Volume 8, Issue 1, Spring 2019
Common Notions in Early Modern Thought
Han Thomas Adriaenssen
Common Conceptions and the Metaphysics of Material Substance
Domingo de Soto, Kenelm Digby and Johannes de Raey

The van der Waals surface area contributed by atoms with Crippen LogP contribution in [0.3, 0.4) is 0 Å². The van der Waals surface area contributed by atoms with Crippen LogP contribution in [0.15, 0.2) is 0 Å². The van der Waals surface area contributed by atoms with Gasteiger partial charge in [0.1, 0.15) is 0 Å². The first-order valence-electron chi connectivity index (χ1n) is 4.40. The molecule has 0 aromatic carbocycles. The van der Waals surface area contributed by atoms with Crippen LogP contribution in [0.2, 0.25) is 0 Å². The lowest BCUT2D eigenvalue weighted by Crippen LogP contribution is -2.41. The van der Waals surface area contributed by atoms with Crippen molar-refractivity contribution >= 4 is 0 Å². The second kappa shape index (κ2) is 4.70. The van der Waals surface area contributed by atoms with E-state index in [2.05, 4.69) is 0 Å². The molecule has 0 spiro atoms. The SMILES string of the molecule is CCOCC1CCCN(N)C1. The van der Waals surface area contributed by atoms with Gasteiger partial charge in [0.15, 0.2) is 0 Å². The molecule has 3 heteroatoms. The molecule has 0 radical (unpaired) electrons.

This paper explores how, according to three early modern philosophers, philosophical theory should relate to our pre-theoretical picture of reality. Though coming from very different backgrounds, the Spanish scholastic, Domingo de Soto, and the English natural philosopher, Kenelm Digby, agreed that an ability to accommodate our pre-theoretical picture of the world and our ordinary way of speaking about reality is a virtue for a philosophical theory. Yet at the same time, they disagreed on what kind of ontology of the material world is implied by these. The Dutch Cartesian, Johannes de Raey, took a very different approach, and argued that the picture of reality we naturally develop from our early days onwards and the language associated with it have their use in domains such as law and medical practice, but are a poor guide to the ontology of the material world. Thus, if we are to arrive at a proper understanding of the nature of matter, we need to move beyond the picture of reality we naturally develop from our early days onwards in order to come to see that the nature of matter consists in bare extension.